The world famous Thistlegorm wreck sunk in 1941 in the area of Sha'ab Ali in the Gulf of Suez. She was packed to the gunwales with a cargo of supplies destined for the British Army based in Alexandria, however she was bombed by the Germans on her way to port. She is in good condition where much of the cargo still remains. Time seems to have stood still for this impressive wreck. BSA Motorcycles, jeeps, trucks, rolling stock, areoplane parts, stacks of rifles, radio equipment and a plentiful supply of wellington boots are still in pristine conditions. Located at 30m and 400 ft long she requires several dives to experience the monumental ship. The Thistlegorm is heaven for wreck enthusiasts with so much to see and so much history attached to the ship. Along with the beauty of the wreck, it is also one of the most underrated fish dives in the area, attracting schooling barracuda and providing a hunting ground for giant tuna and snapper. An excellent ship wreck that is a must see in the Red Sea. The Thistlegorm requires some level of experience beyond open water training.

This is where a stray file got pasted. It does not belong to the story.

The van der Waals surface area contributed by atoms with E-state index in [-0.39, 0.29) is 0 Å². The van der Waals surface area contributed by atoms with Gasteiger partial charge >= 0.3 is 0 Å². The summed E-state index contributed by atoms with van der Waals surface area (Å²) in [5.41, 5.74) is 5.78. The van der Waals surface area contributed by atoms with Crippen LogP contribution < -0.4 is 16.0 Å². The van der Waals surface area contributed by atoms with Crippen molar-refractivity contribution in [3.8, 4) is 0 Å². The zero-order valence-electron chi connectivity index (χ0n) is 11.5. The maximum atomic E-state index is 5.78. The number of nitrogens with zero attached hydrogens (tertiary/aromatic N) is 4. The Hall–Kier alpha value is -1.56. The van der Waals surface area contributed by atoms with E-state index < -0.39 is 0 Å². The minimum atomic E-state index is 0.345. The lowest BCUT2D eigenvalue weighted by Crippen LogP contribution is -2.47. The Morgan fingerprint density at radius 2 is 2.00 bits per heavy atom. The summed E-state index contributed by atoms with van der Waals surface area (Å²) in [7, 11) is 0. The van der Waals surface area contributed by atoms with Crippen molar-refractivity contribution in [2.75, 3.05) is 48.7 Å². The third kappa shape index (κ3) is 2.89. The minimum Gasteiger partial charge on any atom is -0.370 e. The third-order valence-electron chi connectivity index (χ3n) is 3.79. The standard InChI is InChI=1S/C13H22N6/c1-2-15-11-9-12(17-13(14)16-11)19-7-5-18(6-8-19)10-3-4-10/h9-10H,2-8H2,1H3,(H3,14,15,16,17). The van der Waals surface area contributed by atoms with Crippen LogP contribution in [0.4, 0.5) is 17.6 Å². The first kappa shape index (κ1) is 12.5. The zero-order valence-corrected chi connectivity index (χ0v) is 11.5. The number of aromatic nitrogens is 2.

Ras Mohammed peninsula separates the Gulf of Suez and the Gulf of Aqaba. Currents flow out of both gulfs and bathe Ras Mohammed in rich nutrients, which assures plentiful and varied marine life. At Shark Reef and Yolanda wreck, many fish species can be found: groupers, barracuda, batfish, Napoleon wrasses, blue-spot stingrays and a special treat, crocodile fish! It is also known to attract some of the bigger fish that come to the Sharm region, Black tip oceanic sharks, the occasional manta and at some time of years Tiger sharks have been spotted. Yolanda sank with a cargo of bathtubs and toilets. It's an amusing and memorable site to see groupers swimming around a huge mountain of toilets at the bottom of the sea.